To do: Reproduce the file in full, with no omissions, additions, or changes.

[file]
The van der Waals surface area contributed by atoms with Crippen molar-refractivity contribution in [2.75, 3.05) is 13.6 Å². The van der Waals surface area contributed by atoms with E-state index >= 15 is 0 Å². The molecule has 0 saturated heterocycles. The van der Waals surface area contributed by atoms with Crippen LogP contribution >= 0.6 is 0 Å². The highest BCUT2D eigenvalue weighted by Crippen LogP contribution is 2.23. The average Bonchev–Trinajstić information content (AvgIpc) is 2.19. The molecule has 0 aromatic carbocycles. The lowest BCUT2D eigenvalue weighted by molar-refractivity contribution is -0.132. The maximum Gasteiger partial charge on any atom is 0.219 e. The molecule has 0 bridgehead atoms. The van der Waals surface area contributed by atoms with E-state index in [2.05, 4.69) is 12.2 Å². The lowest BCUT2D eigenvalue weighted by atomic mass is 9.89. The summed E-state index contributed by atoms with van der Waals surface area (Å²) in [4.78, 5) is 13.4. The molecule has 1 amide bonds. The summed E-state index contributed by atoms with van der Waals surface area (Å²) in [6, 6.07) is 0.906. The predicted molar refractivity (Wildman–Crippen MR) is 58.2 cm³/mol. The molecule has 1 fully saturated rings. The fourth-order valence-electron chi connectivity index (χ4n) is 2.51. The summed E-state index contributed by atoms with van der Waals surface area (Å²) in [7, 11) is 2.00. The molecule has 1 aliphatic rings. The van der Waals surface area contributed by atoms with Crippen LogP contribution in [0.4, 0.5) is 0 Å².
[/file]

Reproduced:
The van der Waals surface area contributed by atoms with Crippen molar-refractivity contribution in [2.75, 3.05) is 13.6 Å². The van der Waals surface area contributed by atoms with E-state index >= 15 is 0 Å². The molecule has 0 saturated heterocycles. The van der Waals surface area contributed by atoms with Crippen LogP contribution >= 0.6 is 0 Å². The highest BCUT2D eigenvalue weighted by Crippen LogP contribution is 2.23. The average Bonchev–Trinajstić information content (AvgIpc) is 2.19. The molecule has 0 aromatic carbocycles. The lowest BCUT2D eigenvalue weighted by molar-refractivity contribution is -0.132. The maximum Gasteiger partial charge on any atom is 0.219 e. The molecule has 0 bridgehead atoms. The van der Waals surface area contributed by atoms with E-state index in [2.05, 4.69) is 12.2 Å². The lowest BCUT2D eigenvalue weighted by atomic mass is 9.89. The summed E-state index contributed by atoms with van der Waals surface area (Å²) in [4.78, 5) is 13.4. The molecule has 1 amide bonds. The summed E-state index contributed by atoms with van der Waals surface area (Å²) in [6, 6.07) is 0.906. The predicted molar refractivity (Wildman–Crippen MR) is 58.2 cm³/mol. The molecule has 1 fully saturated rings. The fourth-order valence-electron chi connectivity index (χ4n) is 2.51. The summed E-state index contributed by atoms with van der Waals surface area (Å²) in [7, 11) is 2.00. The molecule has 1 aliphatic rings. The van der Waals surface area contributed by atoms with Crippen LogP contribution in [0.4, 0.5) is 0 Å².